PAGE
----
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Emerson String Quartet plays Shostakovich at Tanglewood / The New York Times review

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Far from shirking challenges, the Emerson String Quartet has, in its 37 seasons, tended to seek them out. It is not enough, for example, merely to scatter the six Bartok quartets (which the group recorded for Deutsche Grammophon, winning a Grammy Award in 1990) among mixed programs; the Emerson has repeatedly performed all six works in a single long evening. 

And evidently such adventuring will continue now that the group has undergone its first personnel change in more than three decades, with Paul Watkins having replaced David Finckel as cellist last year. The Emerson has long played the 15 Shostakovich string quartets (which it also recorded for Deutsche Grammophon, winning another Grammy in 2000); now it is beginning to perform a significant handful of those works at a shot.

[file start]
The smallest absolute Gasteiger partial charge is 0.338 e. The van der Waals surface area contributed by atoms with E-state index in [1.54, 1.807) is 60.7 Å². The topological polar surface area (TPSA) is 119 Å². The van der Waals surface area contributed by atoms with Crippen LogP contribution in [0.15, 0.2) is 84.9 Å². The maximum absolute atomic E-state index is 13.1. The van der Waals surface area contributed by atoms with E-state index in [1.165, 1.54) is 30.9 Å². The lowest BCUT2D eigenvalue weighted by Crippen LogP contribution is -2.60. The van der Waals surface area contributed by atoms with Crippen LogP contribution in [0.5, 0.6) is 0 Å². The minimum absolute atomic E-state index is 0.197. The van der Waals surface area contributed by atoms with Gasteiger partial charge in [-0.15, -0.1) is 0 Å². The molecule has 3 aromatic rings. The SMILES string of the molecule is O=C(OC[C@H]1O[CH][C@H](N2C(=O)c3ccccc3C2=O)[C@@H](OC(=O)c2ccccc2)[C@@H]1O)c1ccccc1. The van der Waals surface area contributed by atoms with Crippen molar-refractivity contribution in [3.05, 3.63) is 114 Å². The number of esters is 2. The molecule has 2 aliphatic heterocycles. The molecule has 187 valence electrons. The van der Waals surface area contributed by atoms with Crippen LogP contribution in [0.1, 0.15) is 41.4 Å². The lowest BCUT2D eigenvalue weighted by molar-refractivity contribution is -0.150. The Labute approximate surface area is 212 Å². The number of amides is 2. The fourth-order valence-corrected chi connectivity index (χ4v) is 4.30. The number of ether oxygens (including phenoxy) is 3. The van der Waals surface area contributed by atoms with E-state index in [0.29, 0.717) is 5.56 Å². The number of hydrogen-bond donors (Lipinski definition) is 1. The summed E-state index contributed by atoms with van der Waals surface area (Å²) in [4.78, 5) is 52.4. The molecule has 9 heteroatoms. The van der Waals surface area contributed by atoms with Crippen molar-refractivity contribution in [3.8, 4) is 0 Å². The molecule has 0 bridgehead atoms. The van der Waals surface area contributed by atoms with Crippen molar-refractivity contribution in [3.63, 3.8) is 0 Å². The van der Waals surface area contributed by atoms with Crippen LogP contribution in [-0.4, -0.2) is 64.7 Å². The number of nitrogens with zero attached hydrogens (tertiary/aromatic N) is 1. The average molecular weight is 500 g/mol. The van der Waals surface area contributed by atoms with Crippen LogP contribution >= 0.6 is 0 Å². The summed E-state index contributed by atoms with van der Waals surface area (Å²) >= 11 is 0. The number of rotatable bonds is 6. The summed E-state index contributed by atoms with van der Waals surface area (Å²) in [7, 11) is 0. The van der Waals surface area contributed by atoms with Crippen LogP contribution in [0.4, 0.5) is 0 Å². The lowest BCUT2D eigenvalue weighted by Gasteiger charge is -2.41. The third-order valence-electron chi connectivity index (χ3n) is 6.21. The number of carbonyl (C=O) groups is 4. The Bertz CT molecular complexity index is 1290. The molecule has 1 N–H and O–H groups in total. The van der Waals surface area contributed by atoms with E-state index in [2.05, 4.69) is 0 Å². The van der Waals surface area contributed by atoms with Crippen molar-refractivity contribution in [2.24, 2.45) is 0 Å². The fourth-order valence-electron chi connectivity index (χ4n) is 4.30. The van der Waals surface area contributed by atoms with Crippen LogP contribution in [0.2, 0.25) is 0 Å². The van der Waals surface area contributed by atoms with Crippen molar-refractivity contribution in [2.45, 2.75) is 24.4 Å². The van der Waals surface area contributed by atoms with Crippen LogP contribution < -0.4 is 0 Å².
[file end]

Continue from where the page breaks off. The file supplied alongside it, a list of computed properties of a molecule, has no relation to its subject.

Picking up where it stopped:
On Thursday evening, for the first time, the Emerson played the last five of Shostakovich's 15 string quartets in a single concert, in Seiji Ozawa Hall here at Tanglewood. This program, with the works presented in chronological order and with two intermissions, is more than a test of the players' endurance and stamina, although it is surely that. It also contains several strands of internal logic. READ THE FULL New York Times REVIEW.